I’m just going to come out and say it: I don’t really like Yoshi’s Island. You could argue that is because I’ve only ever played the supposedly compromised GBA port, but I think I just don’t like the game. I have played most of its recent follow ups, like Yoshi’s New Island for 3DS and Yoshi’s Woolly World, and while enjoyed those games, there is still something about them that I wasn’t quite to my taste. Compared to other Mario games, Yoshi’s Island is a slow and pokey game, focused more on exploring and collecting that traditional platforming challenges. I get why people would like it, but it is not for me.
It is a great looking SNES game. While at the time most games were either ugly 3D (Star Fox) or ugly approximations of 3D (Donkey Kong Country), Yoshi’s Island went for a detailed, colorful hand drawn look, with plenty of effects thanks to using the same advanced on cart chip that Star Fox used to make the SNES capable of its primitive 3D graphics. There is no getting around that this is one of the best looking games on the SNES. The same is true for the excellent music. And Nintendo wasn’t content to just run out the Mario World formula again, they gave the idea of a platformer a fairly extensive overhaul and produced a fresh and tightly designed game.
The problem I have is that no matter how well made the game might be, I simply prefer what came before. Super Mario World was already more of an exploratory game than previous Mario games and Yoshi’s Island slows the pace even more to focus on poking around expansive levels. I couldn’t even begin to say that they aren’t well designed, but they end up being more like mazes than obstacle courses. It is rarely that difficult to just clear a stage, but the game judges based on how well you collect things and finding all of the things in each stage is a tedious and involved process. Many people bemoan the collect-a-thons that 3D platformers became in the wake of Super Mario 64, but that trend was started with Yoshi’s Island. There are five flowers hidden throughout each stage, a perfectly fine collectable, much like the three giant coins in later Mario games. Each stage also has 30 red coins to collect, some of which are hidden, some sit in plain sight and some look like regular coins until you nab them, meaning you have to go for every stupid coin in the game on the off chance it is one of the important ones. Then there are the stars, which are tied in with the game’s worst mechanic.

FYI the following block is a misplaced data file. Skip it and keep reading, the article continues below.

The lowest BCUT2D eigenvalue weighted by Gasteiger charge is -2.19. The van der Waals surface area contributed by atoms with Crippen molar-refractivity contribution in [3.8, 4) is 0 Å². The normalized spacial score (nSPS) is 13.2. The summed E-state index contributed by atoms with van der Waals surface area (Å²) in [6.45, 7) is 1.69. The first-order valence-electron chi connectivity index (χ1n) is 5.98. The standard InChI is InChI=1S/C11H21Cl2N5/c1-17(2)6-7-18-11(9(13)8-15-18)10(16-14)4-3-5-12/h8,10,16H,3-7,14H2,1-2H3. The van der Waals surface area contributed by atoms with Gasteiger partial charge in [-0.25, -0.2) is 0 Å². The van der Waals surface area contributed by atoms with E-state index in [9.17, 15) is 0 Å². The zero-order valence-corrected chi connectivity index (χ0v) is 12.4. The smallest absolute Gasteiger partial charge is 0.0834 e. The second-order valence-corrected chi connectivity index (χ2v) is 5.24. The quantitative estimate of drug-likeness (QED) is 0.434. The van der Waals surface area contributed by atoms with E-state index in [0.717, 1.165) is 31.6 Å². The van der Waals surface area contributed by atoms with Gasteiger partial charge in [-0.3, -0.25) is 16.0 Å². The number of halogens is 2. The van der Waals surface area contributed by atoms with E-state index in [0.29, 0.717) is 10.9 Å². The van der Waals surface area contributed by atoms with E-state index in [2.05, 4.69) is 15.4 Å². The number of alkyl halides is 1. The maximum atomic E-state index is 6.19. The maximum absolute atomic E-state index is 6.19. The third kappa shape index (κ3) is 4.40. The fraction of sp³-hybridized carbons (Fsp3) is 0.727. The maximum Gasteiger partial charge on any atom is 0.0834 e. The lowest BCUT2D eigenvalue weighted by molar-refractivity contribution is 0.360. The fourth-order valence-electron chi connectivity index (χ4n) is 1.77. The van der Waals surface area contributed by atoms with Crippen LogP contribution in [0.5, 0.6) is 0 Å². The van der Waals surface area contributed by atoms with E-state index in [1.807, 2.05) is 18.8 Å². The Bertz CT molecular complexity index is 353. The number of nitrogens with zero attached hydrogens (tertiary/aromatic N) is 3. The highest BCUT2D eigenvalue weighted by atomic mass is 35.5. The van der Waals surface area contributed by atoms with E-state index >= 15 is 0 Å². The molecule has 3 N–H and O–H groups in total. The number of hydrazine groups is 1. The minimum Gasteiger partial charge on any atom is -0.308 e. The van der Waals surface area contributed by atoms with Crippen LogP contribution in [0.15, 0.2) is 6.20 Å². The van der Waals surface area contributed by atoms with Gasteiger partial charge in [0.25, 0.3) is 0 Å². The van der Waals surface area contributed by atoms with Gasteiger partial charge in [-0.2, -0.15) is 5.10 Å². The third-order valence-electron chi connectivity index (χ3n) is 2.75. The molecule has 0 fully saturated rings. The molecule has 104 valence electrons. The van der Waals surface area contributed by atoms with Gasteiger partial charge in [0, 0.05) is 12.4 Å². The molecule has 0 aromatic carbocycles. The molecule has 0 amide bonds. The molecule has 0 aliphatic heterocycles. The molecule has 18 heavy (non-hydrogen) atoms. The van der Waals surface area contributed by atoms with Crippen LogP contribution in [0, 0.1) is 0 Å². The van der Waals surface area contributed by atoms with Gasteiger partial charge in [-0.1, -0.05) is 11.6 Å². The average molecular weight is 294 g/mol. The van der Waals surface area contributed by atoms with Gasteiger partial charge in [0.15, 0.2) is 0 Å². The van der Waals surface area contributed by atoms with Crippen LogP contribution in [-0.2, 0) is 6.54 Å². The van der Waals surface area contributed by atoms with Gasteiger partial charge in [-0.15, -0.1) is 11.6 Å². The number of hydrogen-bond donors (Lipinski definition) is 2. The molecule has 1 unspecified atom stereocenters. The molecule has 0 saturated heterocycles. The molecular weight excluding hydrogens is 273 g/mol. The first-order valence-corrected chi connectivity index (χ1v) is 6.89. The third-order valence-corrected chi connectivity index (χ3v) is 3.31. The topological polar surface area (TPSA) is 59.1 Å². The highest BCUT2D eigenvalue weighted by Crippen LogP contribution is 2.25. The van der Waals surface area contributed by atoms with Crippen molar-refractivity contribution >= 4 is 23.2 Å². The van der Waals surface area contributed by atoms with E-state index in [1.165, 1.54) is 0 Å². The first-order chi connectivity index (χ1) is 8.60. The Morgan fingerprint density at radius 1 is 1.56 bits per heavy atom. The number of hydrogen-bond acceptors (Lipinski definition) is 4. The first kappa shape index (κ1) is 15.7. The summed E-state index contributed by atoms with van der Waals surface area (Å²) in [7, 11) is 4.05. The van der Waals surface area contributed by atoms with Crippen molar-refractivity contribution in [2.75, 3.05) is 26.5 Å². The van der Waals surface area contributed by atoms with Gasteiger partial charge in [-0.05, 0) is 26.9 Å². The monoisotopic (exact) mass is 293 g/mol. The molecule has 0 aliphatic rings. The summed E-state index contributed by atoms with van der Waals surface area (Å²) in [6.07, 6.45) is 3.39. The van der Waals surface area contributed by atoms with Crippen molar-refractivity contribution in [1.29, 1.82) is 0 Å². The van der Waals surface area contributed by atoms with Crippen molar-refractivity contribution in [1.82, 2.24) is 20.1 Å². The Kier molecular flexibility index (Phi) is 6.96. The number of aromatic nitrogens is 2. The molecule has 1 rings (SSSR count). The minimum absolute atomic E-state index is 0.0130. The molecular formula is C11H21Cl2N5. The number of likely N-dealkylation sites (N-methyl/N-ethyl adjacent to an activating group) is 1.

The stars represent how much time you have to rescue Mario if you get hit and he becomes dislodged from Yoshi’s back. Because yes, you control Yoshi, not Mario in this game. And Baby Mario’s wails as he floats around are insufferable. To then be also graded on maintaining 30 of those damned stars is frustrating. Finally there is the egg throwing. Yoshi is able to eat just about anything and turn it into an egg. The player must then throw those eggs at just about everything. This brings up the not especially intuitive aiming mechanic and the often limited supply of eggs. It is a good idea, but one that is often too complex to be enjoyable.
I do question whether Super Mario World 2: Yoshi’s Island is really a Mario game. The unignorable fact is that the game is titled Super Mario World 2. But that doesn’t make it all that different from Wario Land: Super Mario Land 3. There Wario gets top billing, but Nintendo was still hedging its bets by keeping it in the Mario series. In both games, Mario has been replaced as the protagonist and the mechanics of the game are significantly different from what came before or happened since. None of Yoshi’s Islands sequels or follow ups are considered a part of the main Mario series. I counted it at least as much because it is one of the few Mario games I haven’t beaten than for any other reason.
The thing is, I see a lot of Yoshi’s Island’s DNA in the “New” Super Mario series. It has been scaled back quite a bit, but things like the hidden giant coins feel like something from this game. Though Yoshi’s Island’s mechanics have been directly continued in what most people call disappointing follow ups – I would argue the only thing disappointing about Yoshi’s New Island is how it looks – its impact continues to be felt in the main series as well. I guess I just have to finish coming to terms with the fact that I don’t really like it.
2 thoughts on “Super Mario Replay Yoshi’s Island”
Coming from someone who absolutely adores Yoshi Island and has completed the game countless times, I have to admit most of your criticism is valid. As a Mario game, it fails to build upon the tight platforming action of its predecessor. This is most apparent when you try and speedrun the game. Because levels are designed with exploration in mind, they are stripped of almost all challenge. Most of the difficulty stems from annoying enemies you can’t simply jump on to kill. The egg throwing and crying Mario as health mechanics were meant to counterbalance these types of enemies, but it does more to slow down the game than adding to its fun factor.
I feel like Yoshi Island is at its best when you attempt to balance exploration with its simple platforming. I’ll collect red coins and Tulips if I see them, but I won’t go out of my way to collect them all. For how many times I’ve beaten the game, I’ve never had the desire to get 100% after my initial playthrough. But I’m glad to see someone admit they don’t like the game, given the universal praise I’ve heard throughout the years!
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